Disappointingly, the biggest app failures on Android are the apps for the big e-reader companies. I found reading in the Kobo apps, as well as the Libby app for library e-books, to pale in comparison to using a more generic e-reading app such as Moon+ Reader. The Kindle app for Android was fine, once I configured it properly.
One of the challenges of E-Ink screens is that they don’t refresh as fast as the LCD or OLED screens that most devices use. This means that scrolling on the Palma is manageable, but imprecise—and leaves the display looking a bit smeared. Ideally, Boox could override every app to support page turns on the press of a button and to reduce contrast so that text will pop on the E-Ink screen. Some apps were better at this than others.
Crossing a threshold
But after testing numerous Boox readers before ultimately putting them back in their boxes and concluding they just didn’t do it for me, I find myself feeling different about the Boox Palma. Maybe some of that is its solid support for Moon+, which is a very good ebook reader. I was able to plug the Palma into my Mac and sync it with Calibre, loading it up with books and short fiction, and then read all of it in Moon+. (I also sideloaded Georgia, my preferred e-reading font, which Moon+ was happy to display.)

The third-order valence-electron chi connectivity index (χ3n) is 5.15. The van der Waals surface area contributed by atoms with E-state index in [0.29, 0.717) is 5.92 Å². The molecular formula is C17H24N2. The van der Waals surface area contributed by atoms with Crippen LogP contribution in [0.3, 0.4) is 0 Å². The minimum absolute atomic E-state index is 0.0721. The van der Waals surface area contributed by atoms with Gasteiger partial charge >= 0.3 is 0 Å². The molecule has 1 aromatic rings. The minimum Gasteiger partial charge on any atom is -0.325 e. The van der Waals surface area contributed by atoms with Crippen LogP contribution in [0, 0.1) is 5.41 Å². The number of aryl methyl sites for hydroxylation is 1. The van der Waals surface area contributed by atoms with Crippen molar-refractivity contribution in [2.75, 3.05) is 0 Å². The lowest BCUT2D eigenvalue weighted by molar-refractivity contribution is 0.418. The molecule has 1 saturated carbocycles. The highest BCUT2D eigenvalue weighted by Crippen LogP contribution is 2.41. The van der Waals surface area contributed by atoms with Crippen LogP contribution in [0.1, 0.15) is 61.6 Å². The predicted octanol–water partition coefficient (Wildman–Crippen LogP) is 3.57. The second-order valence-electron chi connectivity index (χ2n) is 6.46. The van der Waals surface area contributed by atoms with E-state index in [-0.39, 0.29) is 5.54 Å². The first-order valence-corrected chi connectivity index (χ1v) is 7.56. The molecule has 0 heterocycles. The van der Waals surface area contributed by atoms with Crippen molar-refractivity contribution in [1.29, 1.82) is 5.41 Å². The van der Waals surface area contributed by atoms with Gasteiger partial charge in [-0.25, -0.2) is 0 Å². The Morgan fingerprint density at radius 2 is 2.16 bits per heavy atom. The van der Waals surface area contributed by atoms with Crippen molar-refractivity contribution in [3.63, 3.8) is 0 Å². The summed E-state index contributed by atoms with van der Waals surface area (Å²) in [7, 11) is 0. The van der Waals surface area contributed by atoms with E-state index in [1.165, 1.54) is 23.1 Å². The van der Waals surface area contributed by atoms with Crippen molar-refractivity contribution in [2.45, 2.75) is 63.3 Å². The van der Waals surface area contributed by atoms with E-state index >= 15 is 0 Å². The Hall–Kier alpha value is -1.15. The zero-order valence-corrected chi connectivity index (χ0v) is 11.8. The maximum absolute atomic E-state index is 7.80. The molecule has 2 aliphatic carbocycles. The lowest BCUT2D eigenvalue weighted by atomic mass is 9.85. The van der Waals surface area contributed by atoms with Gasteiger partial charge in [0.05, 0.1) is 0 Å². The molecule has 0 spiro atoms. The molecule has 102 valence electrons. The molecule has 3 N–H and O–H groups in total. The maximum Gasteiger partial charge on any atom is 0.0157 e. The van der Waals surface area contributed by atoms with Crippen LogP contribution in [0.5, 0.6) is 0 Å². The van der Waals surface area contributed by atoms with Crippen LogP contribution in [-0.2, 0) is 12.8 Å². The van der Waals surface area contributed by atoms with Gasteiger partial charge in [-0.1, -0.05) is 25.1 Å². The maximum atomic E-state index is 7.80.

No, not all of the Android apps I used were perfect fits for the E-Ink screen, but all of them were at least functional enough to use. I’m most disappointed in Kobo and Libby, since those ecosystems are my top sources of books. Perhaps unsurprisingly, decent Android apps supporting open standards like ePub and RSS adapted better to the Palma.
Though I didn’t write a review of it, I also have spent some time with Boox’s Tab Mini C, which is a 7.8-inch color E-Ink reader. Color E-Ink is extremely strange, but the refresh rate was good in color and spectacular in black and white. Unfortunately, the Tab Mini C is a lot heavier than a Kindle or Kobo reader, and lacks page-turn buttons. But its software is solid, just as it is on the Boox Palma.
In the end, I think Boox is nudging closer to making a good Android replacement for a Kindle or Kobo, one that would let me add RSS and newspapers to my dedicated reader. The Palma’s size may be perfect for some users, but I’d prefer a larger screen. The Tab Mini C is more like it, but it lacks those physical buttons. If Boox were to create a new version of its Leaf reader (which is the right size and has page-turn buttons) with the software that runs the Palma, it might be right in my sweet spot.
But that shouldn’t take anything away from the Boox Palma, which is a simply wild idea for a product… that pretty much delivers on its promise. E-reader fans who can be comfortable with Android and wish they could read on a compact device that doesn’t have a phone screen, it may be time to slip the Boox Palma into your palm.